1 Chronicles 21:24 (NKJV) “Then King David said to Ornan, ‘No, but I will surely buy it for the full price, for I will not take what is yours for the LORD, nor offer burnt offerings with that which costs me nothing.’”

It’s been said that, “Ministry that costs nothing, accomplishes nothing.” I need to always search my heart, not regarding salvation, for that’s free, and ministry is truly, all about grace. But have I been giving to God the leftovers, or worse, the “hand- me downs?” Or have I been paying the price to give to God obediently, sacrificially, and honorably?

As we examine David’s life, Bible teachers note that his two most significant sins, were covered with so much grace, that they were transformed into two of the most epic blessings to Israel. The first was Solomon, who was born of Bathsheba. The second is the Temple that would be built on this site – this piece of property David bought from Ornan. Such grace reminds me of what we read in:

Romans 5:20 (NKJV) “Moreover the law entered that the offense might abound. But where sin abounded, grace abounded much more.”

Have you blown it in life? Maybe even big time? Don’t lose heart. Return to the LORD and leave the consequences and hopefully crowns of grace up to Him.


Romans 2:25–3:8

To the Jews, circumcision was huge. This symbolized the fact that they had entered into a covenant with God. It was given to Abraham and passed down throughout their generations, symbolic also of the cutting away of the “flesh.” But now, it’s time for a new work of God, it’s a time of transition into the New Covenant (Jeremiah 31:31). Paul wants the Jews to know that circumcision is no longer required. Circumcision is only a physical (fleshly) act – God looks deeper. Paul writes in: 

Romans 2:29a (NKJV) “but he is a Jew who is one inwardly, and circumcision is that of the heart…”

This was a tough one to let go of, religion always is. It’s okay to circumcise our sons for physical preferences, but the Jews needed to know that it no longer had any spiritual benefits.

Paul is on his way to establish the fact that all are guilty before God, both Jew and Gentile, that there’s no difference – but he also informs us that the Jews had an advantage over the Gentiles in that they had the “oracles of God” (the Scriptures – Romans 3:2). 

This may have created a question in their minds, “What if the Jews don’t believe? Does that lessen the faithfulness of God?” Paul answers with strength “Certainly not!” 

Paul also addresses other accusations the people had – that our unrighteousness serves only to highlight God’s righteousness, so how could He punish us for that? Isn’t it unfair? Paul corrects them, “God IS entirely fair, if He weren’t, He wouldn’t be qualified to judge the world.”

But people got weird, even saying things like, “My dishonesty highlights God’s truthfulness,” or “The more we sin, the more we’re forgiven, so the better it is.” Paul says, “Absolutely not – and people who say such things deserve to be condemned!” We’ll see the same distorted perspective in Romans 5:20-6:1.


Psalm 11:1-7

Don’t fly away like a bird – pray and trust the Lord. He’s testing us and working in our lives…but oh the fate of the non-believer! (Psalm 11:6)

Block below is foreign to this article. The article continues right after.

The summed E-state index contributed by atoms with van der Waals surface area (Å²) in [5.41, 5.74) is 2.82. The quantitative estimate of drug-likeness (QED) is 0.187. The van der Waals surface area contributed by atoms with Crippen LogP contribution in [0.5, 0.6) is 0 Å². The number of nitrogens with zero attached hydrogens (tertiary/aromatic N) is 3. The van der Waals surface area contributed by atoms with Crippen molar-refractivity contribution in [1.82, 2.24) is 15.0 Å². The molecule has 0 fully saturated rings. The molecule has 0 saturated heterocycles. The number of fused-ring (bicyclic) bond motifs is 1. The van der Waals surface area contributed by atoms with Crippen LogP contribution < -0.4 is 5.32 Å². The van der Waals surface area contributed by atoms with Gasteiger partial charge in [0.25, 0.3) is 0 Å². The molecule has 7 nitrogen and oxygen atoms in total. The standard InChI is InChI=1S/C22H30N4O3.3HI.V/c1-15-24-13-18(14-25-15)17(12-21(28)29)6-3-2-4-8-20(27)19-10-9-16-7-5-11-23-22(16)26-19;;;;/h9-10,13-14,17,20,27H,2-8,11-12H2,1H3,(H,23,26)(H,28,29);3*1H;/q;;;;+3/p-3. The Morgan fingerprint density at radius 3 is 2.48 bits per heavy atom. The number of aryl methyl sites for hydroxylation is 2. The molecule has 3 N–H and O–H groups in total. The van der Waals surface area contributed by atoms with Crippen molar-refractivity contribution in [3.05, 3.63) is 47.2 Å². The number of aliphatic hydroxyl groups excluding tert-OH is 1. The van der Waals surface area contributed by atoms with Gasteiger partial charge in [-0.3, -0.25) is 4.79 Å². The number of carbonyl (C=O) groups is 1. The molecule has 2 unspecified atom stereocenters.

As the righteous go through tough times, God is testing us. He’s purifying us. Even using the the violently unrepentant wicked for His purposes. But one day the non-believer will stand before God and be cast into the Lake of Fire (Revelation 20:11-15).

Psalm 11:6 (NKJV) “Upon the wicked He will rain coals; fire and brimstone and a burning wind shall be the portion of their cup.”


Proverbs 19:10-12

Proverbs 10:10 (NKJV) “Luxury is not fitting for a fool, much less for a servant to rule over princes.”

We do believe in servant-leadership, but we don’t believe in foolish-servant-leadership. This is when a selfish, ruthless type of person rules, like Herod the so-called “great,” or Absalom.

How much better when you have a leader who understands that he’s been given that position of “authority” not to be served by the people, but to serve the people.

Mark 10:44–45 (NKJV) “And whoever of you desires to be first shall be slave of all. For even the Son of Man did not come to be served, but to serve, and to give His life a ransom for many.”

Proverbs 10:11 (NKJV) “The discretion of a man makes him slow to anger, and his glory is to overlook a transgression.”

What a huge verse of infinite and practical value! Discretion makes him or her slow to anger…his GLORY (beauty/adornment) is to overlook (pass over) a transgression. That’s hard, but that’s glorious!

NLT, “…they earn respect by overlooking wrongs.”

The word overlook, means, “fail to notice; ignore or disregard.”

The dictionary defines discretion as, “The quality of behaving or speaking in such a way as to avoid causing offense.”

Proverbs 19:12 (NKJV) “The king’s wrath is like the roaring of a lion, but his favor is like dew on the grass.”

Of course you can apply this to human authorities…but it might be best to apply it to Jesus, the King of kings.

Have you found His favor by faith in Him? If not, I pray you’d find that favor, freedom, and forgivenenss today, “Believe on the Lord Jesus Christ…” and you will be saved (Acts 16:31).

If you have any questions or comments on today’s reading, or you’d like to share something the Lord showed you, feel free to leave a reply below. I’d love to hear from you as we grow forward in 2021.